Perspectives of Stakeholders on Youth with Intellectual Disabilities Transitioning to Adulthood

Project Number
OER 14/15 GEP

Project Duration
December 2015 - June 2018

Status
In-Progress

Abstract
In the area of special education for youth with disabilities, people often think of transition as transition from school to work. However, according to the Council of Exceptional Children’s Division on Career Development and Transition, transition refers to a change in status from behaving primarily as a student to assuming emergent adult roles in the community (deFur, Todd-Allen, & Getzel, 2001). As an emerging adult, youth with disabilities require more that just having employment to function well in the community, they would also need to contribute to maintaining a home, engage in appropriate community participation, and experience satisfactory personal and social relationships, and for some youth with disabilities, taking on an emerging adult role may also include participating in postsecondary education (Wehman, 2006). Transition to adulthood is challenging, not just for the youth with disabilities themselves, but for their families and the larger community as well. The Ministry of Education (MOE) and the Ministry of Social and Family Development (MSF) of Singapore have in recent years placed more emphasis and resources in the area of transition from school to work for youth with disabilities. Recently, MOE, MSF and SG Enable, an agency dedicated to enabling persons with disabilities and building an inclusive society, co-developed the School-to-Work (S2W) transition programme to bridge the transition from school to work (Ministry of Education, 2014). The S2W transition programme will be implemented in 2015 for 40 school students in five special schools. This programme is helmed by MOE, MSF and SG Enable, which shows cross-agency collaboration that is a critical component for successful transition out of school to adulthood. It is within this context, that this study seeks to explore the transition to adulthood from the perspectives of youth with intellectual disabilities (ID), their parents, siblings, and school personnel (e.g., teachers, job coaches, school administrators) who support these youth. The purpose of this study is twofold. The first purpose of this study is to explore how the various stakeholders envision the future for youth with mild ID from the perspectives of the individuals themselves (i.e., youth with mild ID), their parents and siblings, and the school personnel who support these individuals during these important years of preparation to move on to adulthood. Multiple perspectives of key stakeholders’ expectations and hopes for the youth with ID are important as they provide critical information that will enable us to better understand the services and skills necessary in transition programmes. This, taken into consideration with personal choice can contribute to better educational planning and decision-making (Wehmeyer, 1997). The second purpose is to explore the perspectives of the various stakeholders on what they feel are enablers and challenges to transition to adulthood for youth with ID. The preparation for transition to adulthood involves more than just a transition programme for the youth (e.g., S2W transition programme); the many years of formal and informal schooling of the youth with ID and the involvement of families and community, and many other factors do ultimately shape the individual as they transition to adulthood.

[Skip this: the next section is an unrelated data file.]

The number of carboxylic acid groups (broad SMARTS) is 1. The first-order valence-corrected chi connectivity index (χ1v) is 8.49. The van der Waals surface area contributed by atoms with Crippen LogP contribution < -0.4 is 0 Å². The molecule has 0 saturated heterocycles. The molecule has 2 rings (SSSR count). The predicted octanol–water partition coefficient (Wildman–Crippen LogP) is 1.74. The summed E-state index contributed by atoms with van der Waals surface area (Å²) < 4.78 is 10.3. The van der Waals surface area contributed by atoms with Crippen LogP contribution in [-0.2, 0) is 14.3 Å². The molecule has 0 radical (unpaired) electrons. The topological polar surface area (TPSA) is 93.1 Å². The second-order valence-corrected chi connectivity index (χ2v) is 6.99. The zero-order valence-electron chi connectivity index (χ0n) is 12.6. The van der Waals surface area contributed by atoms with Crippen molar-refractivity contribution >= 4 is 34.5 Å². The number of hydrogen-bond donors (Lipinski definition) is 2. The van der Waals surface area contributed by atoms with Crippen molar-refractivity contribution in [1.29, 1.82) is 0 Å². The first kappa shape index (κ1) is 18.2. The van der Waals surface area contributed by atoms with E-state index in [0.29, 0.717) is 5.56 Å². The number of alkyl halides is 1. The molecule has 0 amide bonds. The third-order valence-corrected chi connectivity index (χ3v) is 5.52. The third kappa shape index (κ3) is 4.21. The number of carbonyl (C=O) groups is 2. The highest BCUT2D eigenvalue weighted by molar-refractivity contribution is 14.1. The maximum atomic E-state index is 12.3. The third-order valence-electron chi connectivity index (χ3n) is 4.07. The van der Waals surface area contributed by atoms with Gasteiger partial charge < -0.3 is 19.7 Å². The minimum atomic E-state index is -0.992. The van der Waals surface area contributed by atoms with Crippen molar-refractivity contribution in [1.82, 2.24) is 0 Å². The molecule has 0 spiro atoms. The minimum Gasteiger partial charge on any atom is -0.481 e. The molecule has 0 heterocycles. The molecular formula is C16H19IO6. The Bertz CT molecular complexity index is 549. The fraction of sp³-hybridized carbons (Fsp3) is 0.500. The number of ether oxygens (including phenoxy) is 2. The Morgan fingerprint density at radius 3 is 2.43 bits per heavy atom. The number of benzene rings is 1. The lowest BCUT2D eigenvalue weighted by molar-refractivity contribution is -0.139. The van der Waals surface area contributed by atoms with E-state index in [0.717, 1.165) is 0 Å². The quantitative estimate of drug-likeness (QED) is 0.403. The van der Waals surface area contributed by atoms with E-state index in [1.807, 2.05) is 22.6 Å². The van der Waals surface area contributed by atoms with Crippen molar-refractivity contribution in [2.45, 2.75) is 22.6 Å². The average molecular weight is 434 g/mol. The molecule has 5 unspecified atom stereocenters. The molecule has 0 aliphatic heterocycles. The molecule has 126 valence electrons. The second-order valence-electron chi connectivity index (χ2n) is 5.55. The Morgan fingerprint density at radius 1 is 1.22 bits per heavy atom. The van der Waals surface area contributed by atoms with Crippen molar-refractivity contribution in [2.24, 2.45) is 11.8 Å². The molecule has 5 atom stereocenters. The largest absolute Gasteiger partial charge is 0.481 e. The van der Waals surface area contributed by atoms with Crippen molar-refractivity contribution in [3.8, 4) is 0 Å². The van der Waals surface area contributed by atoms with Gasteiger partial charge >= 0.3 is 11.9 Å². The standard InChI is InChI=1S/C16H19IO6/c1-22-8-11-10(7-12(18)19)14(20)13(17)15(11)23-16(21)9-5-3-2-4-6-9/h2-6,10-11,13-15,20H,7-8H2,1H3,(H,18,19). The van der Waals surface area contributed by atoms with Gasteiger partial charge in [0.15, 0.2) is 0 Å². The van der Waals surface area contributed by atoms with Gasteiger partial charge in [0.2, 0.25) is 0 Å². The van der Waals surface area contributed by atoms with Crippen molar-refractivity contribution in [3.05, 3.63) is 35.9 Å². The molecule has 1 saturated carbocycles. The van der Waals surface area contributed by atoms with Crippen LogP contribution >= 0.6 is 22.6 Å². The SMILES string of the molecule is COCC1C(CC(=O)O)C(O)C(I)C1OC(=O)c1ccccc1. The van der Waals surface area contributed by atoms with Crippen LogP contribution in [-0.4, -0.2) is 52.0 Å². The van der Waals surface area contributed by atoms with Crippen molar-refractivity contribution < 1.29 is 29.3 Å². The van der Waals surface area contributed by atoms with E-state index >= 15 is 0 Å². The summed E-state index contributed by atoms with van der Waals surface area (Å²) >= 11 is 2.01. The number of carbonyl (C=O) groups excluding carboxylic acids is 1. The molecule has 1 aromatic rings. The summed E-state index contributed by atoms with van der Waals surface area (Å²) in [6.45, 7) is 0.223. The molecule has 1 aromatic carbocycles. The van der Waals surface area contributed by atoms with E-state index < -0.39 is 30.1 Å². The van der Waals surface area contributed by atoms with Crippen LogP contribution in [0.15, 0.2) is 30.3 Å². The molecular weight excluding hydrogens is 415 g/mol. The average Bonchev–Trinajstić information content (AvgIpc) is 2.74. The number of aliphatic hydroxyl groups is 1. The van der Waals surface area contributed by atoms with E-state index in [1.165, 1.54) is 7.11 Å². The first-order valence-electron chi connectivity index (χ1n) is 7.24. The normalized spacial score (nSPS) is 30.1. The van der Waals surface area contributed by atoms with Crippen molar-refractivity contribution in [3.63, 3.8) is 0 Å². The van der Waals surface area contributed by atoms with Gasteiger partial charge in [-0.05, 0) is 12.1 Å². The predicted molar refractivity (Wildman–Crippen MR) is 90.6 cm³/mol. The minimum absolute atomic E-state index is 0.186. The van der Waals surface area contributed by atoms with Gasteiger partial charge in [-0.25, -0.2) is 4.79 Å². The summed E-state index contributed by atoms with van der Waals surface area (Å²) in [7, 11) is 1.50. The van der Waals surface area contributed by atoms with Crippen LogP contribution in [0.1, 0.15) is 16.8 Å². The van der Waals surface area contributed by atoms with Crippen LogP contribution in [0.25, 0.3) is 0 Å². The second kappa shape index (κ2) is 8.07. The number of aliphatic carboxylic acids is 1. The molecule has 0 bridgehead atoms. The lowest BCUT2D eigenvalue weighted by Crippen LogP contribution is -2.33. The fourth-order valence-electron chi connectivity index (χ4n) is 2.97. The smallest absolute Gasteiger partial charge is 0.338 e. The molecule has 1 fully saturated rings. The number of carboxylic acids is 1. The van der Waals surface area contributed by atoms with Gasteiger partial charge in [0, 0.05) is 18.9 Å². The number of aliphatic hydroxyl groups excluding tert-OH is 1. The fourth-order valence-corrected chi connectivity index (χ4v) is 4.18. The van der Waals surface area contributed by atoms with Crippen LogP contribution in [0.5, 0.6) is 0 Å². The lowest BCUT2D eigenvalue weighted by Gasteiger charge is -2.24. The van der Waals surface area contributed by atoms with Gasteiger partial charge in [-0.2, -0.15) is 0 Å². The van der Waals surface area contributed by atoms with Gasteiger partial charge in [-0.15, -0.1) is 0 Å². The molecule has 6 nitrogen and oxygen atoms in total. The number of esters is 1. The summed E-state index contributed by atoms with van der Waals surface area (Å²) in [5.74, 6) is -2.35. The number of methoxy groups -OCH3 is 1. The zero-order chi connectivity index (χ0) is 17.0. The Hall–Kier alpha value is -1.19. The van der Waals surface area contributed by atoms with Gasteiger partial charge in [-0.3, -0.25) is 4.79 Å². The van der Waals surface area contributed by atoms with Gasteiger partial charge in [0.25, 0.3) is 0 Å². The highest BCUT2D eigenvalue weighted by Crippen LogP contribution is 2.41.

Funding Source
NIE

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